(over human realistic), to cute ones
(artificial pets for children), or even
robots that are just made from boxes.
Besides sensitizing them with videos, I
also gave them few insights from the
analysis phase I had conducted. For
example that the role of artificial
companions is what their name is
conveying, keeping company, which is
not much, yet so difficult to shape tasks
and interactions. That it would be good
to be empathetic towards people, but we
dont know how. Also that research
shows that the cases that have better
acceptance, seem to be the ones that
are stupid, but cute, as people just
project assumptions onto them.
FIGURE 38 Artificial companions, the blog
A selection of
available at
was used in
order to give
participants an
of how much a
robot can be
different from
what the word
robot is
How to define companionship
Since the area is quite undefined, an
explorative brainstorm is the best step
to make the participants find their point
of view on the topic. The How Tos
technique (H2) is very simple and starts
with a central question. The question
was how to define companionship, by
looking into personal experiences,
friendships, belongings and writing
down every possible word that comes
into in your head. The general idea of
H2s is to diverge, by creating a pool of
points of reference for later use. It is
advised to the participants that nothing
is really irrelevant in this phase, and to
postpone (self)judgement. The H2 can
spiral out in many iterations (especially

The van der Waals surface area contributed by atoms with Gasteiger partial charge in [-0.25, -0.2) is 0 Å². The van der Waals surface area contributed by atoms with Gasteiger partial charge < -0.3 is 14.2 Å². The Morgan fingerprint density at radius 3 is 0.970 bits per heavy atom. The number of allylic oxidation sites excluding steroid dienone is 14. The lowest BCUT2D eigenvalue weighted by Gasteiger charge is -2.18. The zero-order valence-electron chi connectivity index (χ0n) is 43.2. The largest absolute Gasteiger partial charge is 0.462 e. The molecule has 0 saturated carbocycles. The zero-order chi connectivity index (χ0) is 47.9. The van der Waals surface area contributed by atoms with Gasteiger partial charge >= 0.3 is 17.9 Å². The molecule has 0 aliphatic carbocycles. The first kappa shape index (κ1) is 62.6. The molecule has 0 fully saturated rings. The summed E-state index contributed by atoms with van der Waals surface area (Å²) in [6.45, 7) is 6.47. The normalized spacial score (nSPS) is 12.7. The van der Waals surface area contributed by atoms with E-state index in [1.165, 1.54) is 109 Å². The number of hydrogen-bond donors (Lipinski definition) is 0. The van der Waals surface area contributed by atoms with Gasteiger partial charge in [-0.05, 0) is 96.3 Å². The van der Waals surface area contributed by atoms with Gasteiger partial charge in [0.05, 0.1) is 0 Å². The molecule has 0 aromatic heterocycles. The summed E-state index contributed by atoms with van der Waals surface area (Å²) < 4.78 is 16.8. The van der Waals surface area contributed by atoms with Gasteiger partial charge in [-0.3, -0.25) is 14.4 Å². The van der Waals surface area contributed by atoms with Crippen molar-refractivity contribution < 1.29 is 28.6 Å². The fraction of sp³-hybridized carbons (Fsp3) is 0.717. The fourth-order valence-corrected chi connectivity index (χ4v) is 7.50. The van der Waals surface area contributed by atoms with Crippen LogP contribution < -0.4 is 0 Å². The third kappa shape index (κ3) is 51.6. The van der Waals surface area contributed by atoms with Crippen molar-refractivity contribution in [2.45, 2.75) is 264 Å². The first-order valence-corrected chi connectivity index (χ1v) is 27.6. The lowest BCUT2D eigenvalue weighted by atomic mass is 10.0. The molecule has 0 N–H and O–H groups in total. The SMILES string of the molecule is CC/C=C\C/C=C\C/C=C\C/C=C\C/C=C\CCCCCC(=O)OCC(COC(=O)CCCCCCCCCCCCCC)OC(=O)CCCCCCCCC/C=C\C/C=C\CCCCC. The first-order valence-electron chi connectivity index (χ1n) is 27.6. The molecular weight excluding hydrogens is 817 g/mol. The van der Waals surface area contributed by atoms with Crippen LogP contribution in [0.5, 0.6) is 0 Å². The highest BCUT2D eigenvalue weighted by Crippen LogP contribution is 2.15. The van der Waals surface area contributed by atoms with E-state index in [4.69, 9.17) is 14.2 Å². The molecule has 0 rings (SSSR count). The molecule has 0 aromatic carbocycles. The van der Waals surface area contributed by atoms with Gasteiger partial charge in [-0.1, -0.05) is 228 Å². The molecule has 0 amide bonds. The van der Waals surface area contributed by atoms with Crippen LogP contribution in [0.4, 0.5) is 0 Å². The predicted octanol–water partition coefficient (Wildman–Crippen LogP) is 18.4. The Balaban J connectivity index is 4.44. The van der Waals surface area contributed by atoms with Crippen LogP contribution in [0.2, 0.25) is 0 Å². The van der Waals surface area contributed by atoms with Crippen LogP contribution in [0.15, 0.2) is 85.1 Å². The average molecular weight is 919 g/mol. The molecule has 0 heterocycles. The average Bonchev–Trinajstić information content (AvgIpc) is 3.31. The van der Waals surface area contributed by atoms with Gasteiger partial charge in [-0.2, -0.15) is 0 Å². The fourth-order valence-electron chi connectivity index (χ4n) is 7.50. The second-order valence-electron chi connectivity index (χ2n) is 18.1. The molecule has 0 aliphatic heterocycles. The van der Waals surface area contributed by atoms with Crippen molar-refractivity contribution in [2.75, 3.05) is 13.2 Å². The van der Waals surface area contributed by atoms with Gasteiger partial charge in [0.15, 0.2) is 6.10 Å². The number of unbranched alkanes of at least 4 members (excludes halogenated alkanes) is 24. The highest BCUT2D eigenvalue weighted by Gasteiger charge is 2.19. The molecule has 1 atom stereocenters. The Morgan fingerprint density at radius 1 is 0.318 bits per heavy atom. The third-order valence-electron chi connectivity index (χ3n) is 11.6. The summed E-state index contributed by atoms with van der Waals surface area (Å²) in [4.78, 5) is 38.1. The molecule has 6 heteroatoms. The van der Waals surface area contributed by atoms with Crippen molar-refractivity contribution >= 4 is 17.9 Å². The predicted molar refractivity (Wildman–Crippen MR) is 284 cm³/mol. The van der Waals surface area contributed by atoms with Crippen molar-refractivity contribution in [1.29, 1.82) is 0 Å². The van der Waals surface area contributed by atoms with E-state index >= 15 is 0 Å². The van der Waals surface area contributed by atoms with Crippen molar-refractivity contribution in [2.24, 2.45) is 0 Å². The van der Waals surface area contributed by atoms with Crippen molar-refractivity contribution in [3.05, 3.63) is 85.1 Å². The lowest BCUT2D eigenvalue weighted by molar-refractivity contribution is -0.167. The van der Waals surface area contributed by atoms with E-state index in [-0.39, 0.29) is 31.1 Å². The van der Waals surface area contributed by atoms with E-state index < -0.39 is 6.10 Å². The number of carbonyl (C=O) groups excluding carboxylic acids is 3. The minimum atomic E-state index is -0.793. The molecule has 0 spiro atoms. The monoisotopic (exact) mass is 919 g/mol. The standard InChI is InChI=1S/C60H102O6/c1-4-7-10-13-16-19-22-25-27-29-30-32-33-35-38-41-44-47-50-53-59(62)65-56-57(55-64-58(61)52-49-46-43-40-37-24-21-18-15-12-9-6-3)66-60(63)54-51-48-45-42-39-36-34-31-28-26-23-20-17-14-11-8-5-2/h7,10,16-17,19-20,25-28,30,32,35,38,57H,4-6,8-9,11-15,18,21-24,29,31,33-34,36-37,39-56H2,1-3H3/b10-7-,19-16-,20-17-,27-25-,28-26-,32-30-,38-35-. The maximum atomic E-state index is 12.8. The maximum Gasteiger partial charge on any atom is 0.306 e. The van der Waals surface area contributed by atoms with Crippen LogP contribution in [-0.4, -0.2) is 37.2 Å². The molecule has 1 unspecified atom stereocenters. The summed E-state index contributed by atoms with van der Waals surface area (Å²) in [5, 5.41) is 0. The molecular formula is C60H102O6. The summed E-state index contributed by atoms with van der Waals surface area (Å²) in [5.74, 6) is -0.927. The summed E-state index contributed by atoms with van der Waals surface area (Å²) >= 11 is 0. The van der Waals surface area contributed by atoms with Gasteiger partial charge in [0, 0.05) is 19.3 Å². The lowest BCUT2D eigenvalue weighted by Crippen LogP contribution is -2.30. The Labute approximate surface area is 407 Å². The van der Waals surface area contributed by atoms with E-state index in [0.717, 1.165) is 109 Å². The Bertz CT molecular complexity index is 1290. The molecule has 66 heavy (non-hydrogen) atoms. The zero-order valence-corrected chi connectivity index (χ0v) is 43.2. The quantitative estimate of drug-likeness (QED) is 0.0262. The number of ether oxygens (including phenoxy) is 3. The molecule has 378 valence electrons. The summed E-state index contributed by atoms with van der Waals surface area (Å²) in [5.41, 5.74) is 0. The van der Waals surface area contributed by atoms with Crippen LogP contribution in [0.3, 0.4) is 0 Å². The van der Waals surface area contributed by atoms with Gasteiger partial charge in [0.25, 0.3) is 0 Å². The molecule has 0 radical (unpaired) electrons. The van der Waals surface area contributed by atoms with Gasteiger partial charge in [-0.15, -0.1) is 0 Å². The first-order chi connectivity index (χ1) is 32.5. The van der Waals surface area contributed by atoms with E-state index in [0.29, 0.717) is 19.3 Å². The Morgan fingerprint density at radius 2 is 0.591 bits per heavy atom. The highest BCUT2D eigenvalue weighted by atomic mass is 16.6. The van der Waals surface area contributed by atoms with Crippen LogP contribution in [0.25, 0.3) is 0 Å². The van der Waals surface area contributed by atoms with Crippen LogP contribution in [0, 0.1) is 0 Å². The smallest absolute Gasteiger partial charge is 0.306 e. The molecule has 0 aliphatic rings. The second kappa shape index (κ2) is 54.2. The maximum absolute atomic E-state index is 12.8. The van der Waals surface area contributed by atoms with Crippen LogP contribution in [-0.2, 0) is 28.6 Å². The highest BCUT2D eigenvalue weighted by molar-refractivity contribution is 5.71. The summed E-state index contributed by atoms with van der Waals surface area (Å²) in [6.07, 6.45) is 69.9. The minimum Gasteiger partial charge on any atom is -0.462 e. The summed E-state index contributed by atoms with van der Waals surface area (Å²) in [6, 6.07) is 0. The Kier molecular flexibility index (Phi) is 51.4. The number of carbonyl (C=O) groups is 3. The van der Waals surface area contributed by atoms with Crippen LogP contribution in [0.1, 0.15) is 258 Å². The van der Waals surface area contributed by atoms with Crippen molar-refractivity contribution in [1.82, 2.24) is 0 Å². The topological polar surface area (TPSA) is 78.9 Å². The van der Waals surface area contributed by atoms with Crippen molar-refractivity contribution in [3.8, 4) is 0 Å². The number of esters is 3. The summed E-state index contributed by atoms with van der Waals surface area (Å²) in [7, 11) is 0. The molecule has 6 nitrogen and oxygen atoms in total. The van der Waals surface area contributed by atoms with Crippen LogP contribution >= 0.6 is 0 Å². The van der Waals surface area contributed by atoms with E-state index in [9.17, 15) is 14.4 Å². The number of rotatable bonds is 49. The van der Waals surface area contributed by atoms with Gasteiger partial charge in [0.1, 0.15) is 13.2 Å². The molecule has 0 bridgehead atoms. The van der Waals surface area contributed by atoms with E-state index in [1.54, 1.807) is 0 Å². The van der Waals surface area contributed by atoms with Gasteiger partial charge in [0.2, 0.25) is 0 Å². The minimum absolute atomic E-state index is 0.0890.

if participants have trouble writing down
more than 2-3 words), building a core,
and outer circles that can associate to
the topic (like an onion). This way the
result is quantity and variation. The
objective is that each member can
contribute to the definition of the posed
question, so that many different
perspectives are in the table. When
iterations seem to be enough (not too
many though), it is nice to invite every
member of the team to have a small talk
about what he wrote down. This
technique usually is followed by a
typical clustering of concepts and
further discussion within the team on
how to cluster and title the groups.
Characterize companions you
The next task is to write down as many
adjectives as possible that characterize
the qualities of a companion. To do so,
the participants are advised to have a
flash back to personal experiences with
friends, pets, objects. This task
functions almost as a H2 layer on top of
the previous one. Again, the direction is
not to judge the relevance, or not to
write down only the good properties, as
often, what we receive from our
friendships and companionships is not
only good. People tend to romanticize
notions that are helpful in the aftermath,
but we need to diverge even more and
look beyond that. So, if they experience